Tuesday, October 14, 2014

Pet Nails: How to Trim and What Can Happen If You Don't

Written by Danielle, Veterinary Assistant
Edited by Dr. Ku, DVM

Trimming your pet's nails can be a scary task to most people.  How much do you trim off?  How often should nails be trimmed?  What do I do if I trim my pet's nail and it starts to bleed?
Our hope is to help you understand how to trim nails,
and why it is important.

Photo Credit: www.examiner.com
First, nail trimmers come in many different shapes and sizes.  Some people are more comfortable with the scissor-like nail trimmers, while others prefer the guillotine-like trimmers.  Some nail trimmers will file down the nail instead of cutting it; however, not all pets are comfortable from the noise that comes from these tools.  Another product to have on hand is Quik Stop.  It's a yellow powder that will stop the bleeding if you accidentally trim too close to the blood supply in the nail.

Secondly, let's help you understand the anatomy of the nail.  Below is a helpful diagram that explains how the blood supply (quick) in a pet's nail grows and shortens over time when trimming the nails.
Photo Credit: www.chazlynboardinggrooming.com
And now it's time to begin!  Start with having your pet in a comfortable position--that could be sitting on your lap, or being held in the arms of another household individual.  Next, play gently with your pet's paws.  Having them get used to you touching their paws will help this process.  Lastly, trim the tip of one nail, and then give praise and a treat if needed!  We want to positively reinforce a good nail trimming experience.  Sometimes, no matter how much praise or treats are given, a pet is not a willing participant for having their nails trimmed.  Different restraint techniques, practice, and on occasion anxiety medication can help you succeed at trimming the nails.  Each pet is different--be patient and consult your veterinarian if you are having difficulties.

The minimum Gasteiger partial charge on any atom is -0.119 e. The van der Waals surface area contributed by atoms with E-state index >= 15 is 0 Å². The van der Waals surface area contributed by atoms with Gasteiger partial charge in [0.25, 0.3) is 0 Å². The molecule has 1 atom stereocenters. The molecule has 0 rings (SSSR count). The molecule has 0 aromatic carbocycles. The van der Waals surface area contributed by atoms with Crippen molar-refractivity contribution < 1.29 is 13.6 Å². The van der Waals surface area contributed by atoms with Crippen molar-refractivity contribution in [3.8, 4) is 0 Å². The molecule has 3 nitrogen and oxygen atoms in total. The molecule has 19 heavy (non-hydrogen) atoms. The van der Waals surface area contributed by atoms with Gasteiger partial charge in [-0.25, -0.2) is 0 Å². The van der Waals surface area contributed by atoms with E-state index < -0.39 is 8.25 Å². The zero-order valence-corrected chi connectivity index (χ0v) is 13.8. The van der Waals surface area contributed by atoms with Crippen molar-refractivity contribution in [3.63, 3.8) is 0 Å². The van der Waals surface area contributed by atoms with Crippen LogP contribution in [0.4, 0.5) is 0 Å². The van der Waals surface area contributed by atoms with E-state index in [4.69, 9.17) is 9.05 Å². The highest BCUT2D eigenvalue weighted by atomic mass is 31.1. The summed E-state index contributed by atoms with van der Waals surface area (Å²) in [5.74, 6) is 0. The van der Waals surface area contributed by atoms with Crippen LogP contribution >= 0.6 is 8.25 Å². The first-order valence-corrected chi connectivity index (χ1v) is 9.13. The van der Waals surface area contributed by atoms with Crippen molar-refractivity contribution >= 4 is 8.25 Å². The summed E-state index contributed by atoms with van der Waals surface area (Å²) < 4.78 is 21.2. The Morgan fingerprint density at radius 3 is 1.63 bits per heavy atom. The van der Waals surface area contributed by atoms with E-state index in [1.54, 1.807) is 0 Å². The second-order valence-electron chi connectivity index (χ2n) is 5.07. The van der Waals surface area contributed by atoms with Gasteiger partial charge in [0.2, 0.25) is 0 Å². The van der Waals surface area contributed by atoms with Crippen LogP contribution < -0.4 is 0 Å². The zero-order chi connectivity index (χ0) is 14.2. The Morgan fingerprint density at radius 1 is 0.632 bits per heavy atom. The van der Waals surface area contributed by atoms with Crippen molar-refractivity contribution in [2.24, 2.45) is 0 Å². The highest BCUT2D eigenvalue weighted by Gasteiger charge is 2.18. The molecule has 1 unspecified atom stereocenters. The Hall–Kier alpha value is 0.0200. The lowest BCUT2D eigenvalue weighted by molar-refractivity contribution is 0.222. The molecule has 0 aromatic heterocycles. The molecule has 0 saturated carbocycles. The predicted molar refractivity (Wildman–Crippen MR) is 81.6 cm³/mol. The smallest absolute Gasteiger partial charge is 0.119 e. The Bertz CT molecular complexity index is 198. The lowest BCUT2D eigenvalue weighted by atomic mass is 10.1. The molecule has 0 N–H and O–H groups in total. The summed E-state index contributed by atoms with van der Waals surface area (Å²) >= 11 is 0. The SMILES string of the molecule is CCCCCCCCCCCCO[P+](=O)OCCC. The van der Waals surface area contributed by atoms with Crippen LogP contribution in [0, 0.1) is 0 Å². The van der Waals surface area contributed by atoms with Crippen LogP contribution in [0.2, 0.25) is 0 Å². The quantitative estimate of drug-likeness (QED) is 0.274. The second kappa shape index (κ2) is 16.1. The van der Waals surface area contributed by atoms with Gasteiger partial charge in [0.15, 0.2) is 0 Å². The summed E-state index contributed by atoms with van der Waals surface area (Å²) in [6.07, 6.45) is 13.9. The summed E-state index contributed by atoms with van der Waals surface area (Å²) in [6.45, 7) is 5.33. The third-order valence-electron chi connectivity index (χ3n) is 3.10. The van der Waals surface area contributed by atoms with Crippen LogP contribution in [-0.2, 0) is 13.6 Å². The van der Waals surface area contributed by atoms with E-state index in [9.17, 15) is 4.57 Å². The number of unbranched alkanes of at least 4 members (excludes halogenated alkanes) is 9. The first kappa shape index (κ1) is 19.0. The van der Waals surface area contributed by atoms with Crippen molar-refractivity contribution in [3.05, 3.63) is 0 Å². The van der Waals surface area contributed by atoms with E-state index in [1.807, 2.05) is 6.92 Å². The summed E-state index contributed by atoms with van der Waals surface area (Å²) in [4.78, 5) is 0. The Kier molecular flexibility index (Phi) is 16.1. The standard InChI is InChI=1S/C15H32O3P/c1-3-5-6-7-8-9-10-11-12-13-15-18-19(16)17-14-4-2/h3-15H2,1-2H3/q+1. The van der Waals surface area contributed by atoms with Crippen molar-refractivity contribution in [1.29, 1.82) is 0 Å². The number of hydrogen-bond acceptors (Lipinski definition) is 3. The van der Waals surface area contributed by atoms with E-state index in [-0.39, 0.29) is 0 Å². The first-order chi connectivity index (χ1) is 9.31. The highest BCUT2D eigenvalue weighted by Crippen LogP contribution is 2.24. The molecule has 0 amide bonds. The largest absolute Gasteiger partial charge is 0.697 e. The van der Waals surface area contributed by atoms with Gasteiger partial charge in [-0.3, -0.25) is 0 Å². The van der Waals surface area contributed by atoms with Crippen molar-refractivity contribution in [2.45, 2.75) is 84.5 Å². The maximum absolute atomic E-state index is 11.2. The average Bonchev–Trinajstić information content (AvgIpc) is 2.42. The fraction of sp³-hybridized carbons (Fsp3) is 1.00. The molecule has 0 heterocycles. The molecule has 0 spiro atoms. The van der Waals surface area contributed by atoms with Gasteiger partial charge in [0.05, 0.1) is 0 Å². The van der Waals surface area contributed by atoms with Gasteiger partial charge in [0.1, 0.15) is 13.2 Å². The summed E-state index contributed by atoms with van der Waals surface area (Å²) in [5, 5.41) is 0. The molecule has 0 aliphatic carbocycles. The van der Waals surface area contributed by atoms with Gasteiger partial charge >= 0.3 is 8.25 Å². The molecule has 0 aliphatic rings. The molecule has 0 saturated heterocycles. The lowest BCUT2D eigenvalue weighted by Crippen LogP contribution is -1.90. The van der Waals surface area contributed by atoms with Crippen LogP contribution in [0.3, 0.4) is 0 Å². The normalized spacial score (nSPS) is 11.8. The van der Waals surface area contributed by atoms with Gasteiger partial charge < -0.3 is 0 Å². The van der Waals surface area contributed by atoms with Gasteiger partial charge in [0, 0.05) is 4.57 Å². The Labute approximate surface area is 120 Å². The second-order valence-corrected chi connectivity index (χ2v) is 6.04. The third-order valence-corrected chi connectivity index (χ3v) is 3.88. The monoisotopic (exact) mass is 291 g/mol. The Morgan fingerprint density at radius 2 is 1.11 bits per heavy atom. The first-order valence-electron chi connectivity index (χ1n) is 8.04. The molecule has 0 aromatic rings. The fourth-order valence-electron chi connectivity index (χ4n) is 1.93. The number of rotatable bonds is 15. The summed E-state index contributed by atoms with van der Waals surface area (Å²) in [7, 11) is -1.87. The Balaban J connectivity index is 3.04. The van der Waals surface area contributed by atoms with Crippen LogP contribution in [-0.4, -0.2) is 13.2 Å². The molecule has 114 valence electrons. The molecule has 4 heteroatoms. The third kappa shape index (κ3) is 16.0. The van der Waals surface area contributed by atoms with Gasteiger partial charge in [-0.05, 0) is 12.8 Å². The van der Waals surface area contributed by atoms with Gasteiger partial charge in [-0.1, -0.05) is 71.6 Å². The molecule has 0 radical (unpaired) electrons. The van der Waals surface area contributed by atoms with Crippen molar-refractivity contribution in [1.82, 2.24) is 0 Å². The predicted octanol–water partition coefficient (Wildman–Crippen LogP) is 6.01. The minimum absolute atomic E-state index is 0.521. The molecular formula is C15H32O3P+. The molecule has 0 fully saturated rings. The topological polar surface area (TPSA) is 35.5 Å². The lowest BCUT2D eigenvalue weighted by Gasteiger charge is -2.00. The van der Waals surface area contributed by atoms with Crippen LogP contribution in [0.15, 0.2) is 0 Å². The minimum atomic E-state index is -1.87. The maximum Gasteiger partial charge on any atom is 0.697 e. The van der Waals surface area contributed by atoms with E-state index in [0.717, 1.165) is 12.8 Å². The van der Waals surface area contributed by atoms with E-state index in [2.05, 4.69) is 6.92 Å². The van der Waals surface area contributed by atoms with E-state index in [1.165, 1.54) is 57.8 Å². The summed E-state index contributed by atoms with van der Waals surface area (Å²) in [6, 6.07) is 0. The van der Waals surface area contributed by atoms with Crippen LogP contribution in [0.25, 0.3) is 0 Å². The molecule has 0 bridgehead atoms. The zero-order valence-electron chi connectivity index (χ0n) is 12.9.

But what happens if you decide to not trim your pet's nails?

Photo Credit: www.examiner.com

Unfortunately, nails left untrimmed may eventually cause problems.  Longer nails make it easier for them to get caught and then torn or broken, causing the pet to bleed and feel pain.

When nails become too long, they start to curl and can become embedded in the pads.  This can cause infection and pain, making it uncomfortable for the pet to walk.
Photo Credit: http://mypetandvet.blogspot.com/2013/09/an-interesting-case-ingrown-nail-of.html
When this happens, a veterinarian will need to remove the nail from the pad, possibly prescribe medication for infection, and maybe wrap the paw to control bleeding if needed. Each case is different and should be assessed by your veterinarian.  If left untreated, the infection may get worse and the pet will continue to feel the pain as the nail grows further into the pad.
Photo Credit: http://mypetandvet.blogspot.com/2013/09/an-interesting-case-ingrown-nail-of.html

And if you're looking for a video on how to trim your pet's nails, please click on one of these great informational videos!